Categories Earnings Call Transcripts, Technology

comScore, Inc. (SCOR) Q4 2020 Earnings Call Transcript

SCOR Earnings Call - Final Transcript

comScore, Inc. (NASDAQ: SCOR) Q4 2020 earnings call dated Mar. 10, 2021.

Corporate Participants:

Jackie Marcus — Managing Director of Investor Relations, Alpha IR Group

Bill Livek — Chief Executive Officer and Executive Vice Chairman

Greg Fink — Chief Financial Officer and Treasurer

Analysts:

Surinder Thind — Jefferies — Analyst

Matthew Thornton — Truist Securities — Analyst

Alan Gould — Loop Capital — Analyst

Richard Kramer — Arete Research — Analyst

Laura Martin — Needham — Analyst

Presentation:

Operator

Welcome to Comscore’s Fourth Quarter and Full Year 2020 Financial Results Conference Call. [Operator Instructions]. After the speakers’ presentation, there will be a question-and-answer session. [Operator Instructions]. Now, it’s my pleasure to turn the call over to your host for today, Ms. Jackie Marcus.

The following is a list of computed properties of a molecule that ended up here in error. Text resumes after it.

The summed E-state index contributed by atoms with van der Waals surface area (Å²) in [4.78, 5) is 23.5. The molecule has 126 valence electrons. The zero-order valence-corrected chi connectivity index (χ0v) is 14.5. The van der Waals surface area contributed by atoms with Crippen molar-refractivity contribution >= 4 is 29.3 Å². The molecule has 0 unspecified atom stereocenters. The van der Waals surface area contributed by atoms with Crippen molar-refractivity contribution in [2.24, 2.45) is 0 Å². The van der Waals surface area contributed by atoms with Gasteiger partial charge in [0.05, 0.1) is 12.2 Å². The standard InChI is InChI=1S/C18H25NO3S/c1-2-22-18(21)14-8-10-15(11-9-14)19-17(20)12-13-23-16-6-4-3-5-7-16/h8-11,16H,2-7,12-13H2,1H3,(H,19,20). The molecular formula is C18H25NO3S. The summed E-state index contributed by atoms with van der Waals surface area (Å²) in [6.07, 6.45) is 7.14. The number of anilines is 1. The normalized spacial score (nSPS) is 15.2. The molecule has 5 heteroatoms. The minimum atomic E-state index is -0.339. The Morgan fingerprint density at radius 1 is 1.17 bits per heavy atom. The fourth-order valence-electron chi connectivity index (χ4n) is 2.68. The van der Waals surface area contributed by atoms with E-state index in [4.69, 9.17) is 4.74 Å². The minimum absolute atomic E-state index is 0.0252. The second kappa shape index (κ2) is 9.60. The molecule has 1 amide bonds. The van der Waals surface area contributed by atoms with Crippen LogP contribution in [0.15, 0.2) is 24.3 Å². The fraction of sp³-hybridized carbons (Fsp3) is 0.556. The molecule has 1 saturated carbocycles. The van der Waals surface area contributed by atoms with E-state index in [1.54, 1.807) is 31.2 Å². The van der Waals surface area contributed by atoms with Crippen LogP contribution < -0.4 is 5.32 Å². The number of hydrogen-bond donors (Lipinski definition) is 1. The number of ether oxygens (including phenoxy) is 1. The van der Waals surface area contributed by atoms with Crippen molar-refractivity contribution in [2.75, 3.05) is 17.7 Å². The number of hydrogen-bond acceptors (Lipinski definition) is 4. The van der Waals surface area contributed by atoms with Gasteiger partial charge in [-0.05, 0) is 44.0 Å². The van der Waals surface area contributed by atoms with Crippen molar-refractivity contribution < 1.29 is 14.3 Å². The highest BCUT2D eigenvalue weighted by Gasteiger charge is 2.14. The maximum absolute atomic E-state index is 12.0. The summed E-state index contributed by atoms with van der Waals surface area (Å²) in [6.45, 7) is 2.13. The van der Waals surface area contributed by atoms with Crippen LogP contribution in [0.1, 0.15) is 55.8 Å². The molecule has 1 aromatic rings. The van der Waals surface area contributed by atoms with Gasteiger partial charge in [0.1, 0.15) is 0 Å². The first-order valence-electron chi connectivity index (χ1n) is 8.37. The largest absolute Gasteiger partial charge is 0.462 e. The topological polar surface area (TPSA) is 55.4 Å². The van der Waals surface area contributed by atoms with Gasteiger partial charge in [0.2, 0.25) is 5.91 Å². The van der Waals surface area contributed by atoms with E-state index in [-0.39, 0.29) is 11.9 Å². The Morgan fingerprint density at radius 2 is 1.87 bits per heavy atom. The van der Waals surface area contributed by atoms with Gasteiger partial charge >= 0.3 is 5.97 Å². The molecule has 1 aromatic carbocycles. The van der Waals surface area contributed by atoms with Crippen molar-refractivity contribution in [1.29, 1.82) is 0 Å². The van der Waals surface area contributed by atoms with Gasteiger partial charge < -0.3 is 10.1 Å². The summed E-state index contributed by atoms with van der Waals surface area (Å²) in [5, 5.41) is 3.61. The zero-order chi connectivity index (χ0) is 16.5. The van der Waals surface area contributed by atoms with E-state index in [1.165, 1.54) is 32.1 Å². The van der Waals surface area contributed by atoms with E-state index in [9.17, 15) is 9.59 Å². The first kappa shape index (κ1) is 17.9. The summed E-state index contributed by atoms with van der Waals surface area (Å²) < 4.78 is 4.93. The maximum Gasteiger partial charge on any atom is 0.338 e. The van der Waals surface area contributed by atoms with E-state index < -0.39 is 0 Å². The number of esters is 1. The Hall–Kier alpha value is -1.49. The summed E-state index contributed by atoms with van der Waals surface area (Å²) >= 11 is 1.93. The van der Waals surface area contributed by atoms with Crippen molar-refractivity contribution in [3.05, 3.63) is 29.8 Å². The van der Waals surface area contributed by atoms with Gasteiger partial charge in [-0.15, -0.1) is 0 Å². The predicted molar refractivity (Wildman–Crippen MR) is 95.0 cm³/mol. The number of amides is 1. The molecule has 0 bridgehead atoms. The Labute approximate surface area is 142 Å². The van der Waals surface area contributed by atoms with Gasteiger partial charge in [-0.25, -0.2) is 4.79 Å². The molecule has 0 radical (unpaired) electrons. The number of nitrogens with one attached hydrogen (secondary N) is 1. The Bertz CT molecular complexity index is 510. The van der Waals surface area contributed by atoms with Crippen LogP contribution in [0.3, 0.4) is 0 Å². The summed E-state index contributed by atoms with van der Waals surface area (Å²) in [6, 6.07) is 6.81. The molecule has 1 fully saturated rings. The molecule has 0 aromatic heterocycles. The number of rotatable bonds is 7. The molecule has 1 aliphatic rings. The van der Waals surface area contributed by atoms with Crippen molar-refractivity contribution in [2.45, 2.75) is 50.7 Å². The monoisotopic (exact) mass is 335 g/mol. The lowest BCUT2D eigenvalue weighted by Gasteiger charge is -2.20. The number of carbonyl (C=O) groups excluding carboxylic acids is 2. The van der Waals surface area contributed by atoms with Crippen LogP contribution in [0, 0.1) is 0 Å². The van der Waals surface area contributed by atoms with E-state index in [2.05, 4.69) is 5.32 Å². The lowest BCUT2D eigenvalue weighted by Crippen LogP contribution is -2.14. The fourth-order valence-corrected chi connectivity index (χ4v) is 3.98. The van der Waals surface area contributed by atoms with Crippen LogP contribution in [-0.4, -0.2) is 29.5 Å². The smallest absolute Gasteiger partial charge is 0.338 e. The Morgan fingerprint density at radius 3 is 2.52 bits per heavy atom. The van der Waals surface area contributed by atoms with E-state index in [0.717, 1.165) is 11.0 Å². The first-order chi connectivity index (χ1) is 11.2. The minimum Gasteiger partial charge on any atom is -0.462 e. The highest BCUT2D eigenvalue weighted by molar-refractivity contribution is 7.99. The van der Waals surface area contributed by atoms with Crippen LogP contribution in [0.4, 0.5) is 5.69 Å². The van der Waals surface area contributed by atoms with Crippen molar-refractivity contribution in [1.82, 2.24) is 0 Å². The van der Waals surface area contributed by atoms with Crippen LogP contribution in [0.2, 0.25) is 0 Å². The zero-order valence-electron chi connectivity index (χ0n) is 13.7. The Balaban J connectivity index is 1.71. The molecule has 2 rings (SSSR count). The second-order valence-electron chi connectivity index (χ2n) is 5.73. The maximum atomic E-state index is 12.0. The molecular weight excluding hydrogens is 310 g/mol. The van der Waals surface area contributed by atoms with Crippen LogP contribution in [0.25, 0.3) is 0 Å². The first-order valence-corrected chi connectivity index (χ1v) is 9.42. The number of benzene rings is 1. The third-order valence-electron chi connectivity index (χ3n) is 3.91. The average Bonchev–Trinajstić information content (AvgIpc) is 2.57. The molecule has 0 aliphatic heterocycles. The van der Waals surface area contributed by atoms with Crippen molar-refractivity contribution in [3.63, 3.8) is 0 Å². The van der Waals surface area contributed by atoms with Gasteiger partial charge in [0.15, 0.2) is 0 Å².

Jackie Marcus — Managing Director of Investor Relations, Alpha IR Group

Thank you, Victor. Before we begin our prepared remarks, I’d like to remind all of you that the following discussion contains forward-looking statements. These forward-looking statements include comments about our plans, expectations and prospects and are based on our view as of today, March 10th, 2021. We disclaim any duty or obligation to update our forward-looking statements to reflect new information after today’s call. We will be discussing non-GAAP measures during this call for which we have provided reconciliations in today’s press release and on our website.

Our actual results in future periods may differ materially from those currently expected because of the number of risks and uncertainties, including those related to the COVID-19 pandemic and its economic impact. These risks and uncertainties include those outlined in our 10-K, 10-Q and other filings with the SEC, which you can find on our website or at www.sec.gov.

I will now turn the call over to Comscore’s Chief Executive Officer, Bill Livek. Bill?